I am running ArcSDE 10 with SQL Server 2008 R2 Standard Edition. I am new to SDE and SQL Server, but I understand that SQL Server has the ability to create relationships between tables and maintain certain referential integrity rules.

ArcGIS has relationship classes that act similarly, but a relationship class does not have all the features of SQL relationships and does not result in a SQL relationship in the ArcSDE database.

Is it possible to create relationship classes in ArcGIS for an ArcSDE database and create relationships for the same tables in SQL Server? By doing so, I will be able to utilize these relationships whether I am working with the data in ArcGIS or in SQL Server Management Studio. Will the two types of relationships conflict with each other or otherwise hinder performance?

  • This is just a guess (which is why it isn't an answer) but I would bet that adding relationships could cause some conflicts unless you're very careful. On an important side note, if you're versioning your tables, you don't want to read them from the SQL side, only from the GIS side. Reading from the SQL side only shows the oldest version of the data (and not the changes that have been made that constitute the versions). Commented Nov 17, 2011 at 16:04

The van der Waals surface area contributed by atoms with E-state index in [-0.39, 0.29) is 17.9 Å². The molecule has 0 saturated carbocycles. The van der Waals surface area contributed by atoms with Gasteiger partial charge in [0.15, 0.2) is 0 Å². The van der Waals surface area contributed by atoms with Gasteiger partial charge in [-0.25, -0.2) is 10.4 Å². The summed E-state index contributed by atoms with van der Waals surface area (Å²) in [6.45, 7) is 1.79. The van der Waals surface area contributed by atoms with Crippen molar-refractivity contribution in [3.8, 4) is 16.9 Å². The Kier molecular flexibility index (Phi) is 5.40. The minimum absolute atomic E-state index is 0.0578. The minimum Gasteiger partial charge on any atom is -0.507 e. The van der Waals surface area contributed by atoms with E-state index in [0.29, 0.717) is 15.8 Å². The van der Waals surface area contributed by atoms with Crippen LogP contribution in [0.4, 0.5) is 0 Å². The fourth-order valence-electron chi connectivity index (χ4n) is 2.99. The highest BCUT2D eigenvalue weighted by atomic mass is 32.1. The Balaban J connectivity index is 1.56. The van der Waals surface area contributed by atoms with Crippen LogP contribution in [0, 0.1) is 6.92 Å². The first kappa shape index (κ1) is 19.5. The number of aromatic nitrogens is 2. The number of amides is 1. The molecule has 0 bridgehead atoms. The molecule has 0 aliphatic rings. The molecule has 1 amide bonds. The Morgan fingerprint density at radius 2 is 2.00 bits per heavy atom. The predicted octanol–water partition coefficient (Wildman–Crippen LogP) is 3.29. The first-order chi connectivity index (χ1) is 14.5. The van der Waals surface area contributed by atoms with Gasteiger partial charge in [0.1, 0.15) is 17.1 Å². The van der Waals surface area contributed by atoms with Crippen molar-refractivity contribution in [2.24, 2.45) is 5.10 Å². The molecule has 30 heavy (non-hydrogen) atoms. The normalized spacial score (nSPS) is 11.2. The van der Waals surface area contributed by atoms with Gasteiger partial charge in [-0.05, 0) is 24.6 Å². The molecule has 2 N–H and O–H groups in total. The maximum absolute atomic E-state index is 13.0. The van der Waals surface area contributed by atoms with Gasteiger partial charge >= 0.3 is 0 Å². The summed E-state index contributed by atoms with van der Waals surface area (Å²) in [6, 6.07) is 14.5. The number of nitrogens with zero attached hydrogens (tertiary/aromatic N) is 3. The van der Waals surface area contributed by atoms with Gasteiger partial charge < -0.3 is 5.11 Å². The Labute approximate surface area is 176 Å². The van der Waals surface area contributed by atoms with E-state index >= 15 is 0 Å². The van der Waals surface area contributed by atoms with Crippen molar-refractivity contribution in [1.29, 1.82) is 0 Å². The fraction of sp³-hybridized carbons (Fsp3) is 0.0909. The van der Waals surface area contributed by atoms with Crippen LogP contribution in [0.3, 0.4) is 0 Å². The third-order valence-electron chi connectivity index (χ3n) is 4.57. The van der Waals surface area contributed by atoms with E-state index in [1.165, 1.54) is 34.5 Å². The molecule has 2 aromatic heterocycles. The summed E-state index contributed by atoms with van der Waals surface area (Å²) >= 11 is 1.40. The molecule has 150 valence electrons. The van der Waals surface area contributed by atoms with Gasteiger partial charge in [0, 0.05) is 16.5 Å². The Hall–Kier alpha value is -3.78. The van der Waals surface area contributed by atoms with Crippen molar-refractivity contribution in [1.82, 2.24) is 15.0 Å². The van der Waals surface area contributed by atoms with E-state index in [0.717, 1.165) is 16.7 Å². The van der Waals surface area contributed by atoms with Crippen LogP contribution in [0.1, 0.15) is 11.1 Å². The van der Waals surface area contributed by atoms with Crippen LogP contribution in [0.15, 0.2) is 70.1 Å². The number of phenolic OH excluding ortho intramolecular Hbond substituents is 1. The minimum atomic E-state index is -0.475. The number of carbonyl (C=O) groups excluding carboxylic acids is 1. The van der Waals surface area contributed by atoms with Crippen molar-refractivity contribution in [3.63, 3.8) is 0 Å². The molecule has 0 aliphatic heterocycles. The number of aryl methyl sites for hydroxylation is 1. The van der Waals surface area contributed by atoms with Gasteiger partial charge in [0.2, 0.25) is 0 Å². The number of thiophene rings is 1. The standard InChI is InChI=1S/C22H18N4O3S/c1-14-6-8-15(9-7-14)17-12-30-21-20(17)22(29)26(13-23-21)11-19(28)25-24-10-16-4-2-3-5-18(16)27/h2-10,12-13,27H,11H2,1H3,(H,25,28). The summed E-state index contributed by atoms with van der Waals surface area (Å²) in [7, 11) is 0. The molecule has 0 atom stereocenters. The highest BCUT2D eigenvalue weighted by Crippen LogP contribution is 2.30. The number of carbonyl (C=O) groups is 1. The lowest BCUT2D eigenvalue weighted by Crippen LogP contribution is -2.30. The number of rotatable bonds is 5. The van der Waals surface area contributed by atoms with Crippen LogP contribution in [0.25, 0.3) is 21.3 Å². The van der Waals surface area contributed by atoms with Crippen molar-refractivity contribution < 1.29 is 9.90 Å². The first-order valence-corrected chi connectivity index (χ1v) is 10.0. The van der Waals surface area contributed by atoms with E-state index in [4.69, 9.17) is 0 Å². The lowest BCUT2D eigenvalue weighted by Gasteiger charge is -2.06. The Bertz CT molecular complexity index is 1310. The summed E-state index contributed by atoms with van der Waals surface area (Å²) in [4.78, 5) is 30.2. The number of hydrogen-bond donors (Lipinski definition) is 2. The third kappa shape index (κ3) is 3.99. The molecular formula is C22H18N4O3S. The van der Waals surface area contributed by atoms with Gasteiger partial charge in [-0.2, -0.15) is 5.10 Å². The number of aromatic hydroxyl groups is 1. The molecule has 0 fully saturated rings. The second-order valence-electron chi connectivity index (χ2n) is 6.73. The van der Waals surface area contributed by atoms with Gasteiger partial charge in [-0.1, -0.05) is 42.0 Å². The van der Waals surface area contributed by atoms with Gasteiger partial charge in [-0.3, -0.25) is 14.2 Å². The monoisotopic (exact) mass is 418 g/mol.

• @MichaelTodd - Thanks for your response. I've heard about the issues with accessing versioned data through SQL Server. However, I have also heard that this is possible using multi-versioned views. I'm still a newbie with this stuff, so I'm not exactly sure what that means, but my takeaway is that it is possible. I'm just finding that when it comes to data management in ArcSDE, ArcGIS is the weakest link.
    – Brian
    Commented Nov 17, 2011 at 16:34
  • 1
    Yes, a multi-versioned view works, but it's vastly slower. We went from sub 1-second queries to 4-second queries when we switched to MVVs (which doesn't sound like much but the lag was very noticeable internally as well as to external customers). Commented Nov 17, 2011 at 18:02

1 Answer 1


SDE and SQL are not really friends. They do not cooperate very well. SDE uses sql but does not take advantage of all its native capabilities. A relationship set up in sde is not reflected in SQL. Editing feature class tables managed by SDE, modifying table schema's outside of catalog, as well as doing many other things, will pork SDE. Given this track record, I would leave the relationships up to SDE if you're trying to relate feature class information. If you are using regular tables cut sde out and use native sql.

There are no references for this other than my own experiences. If that is unsourced materials then dispute or delete this.


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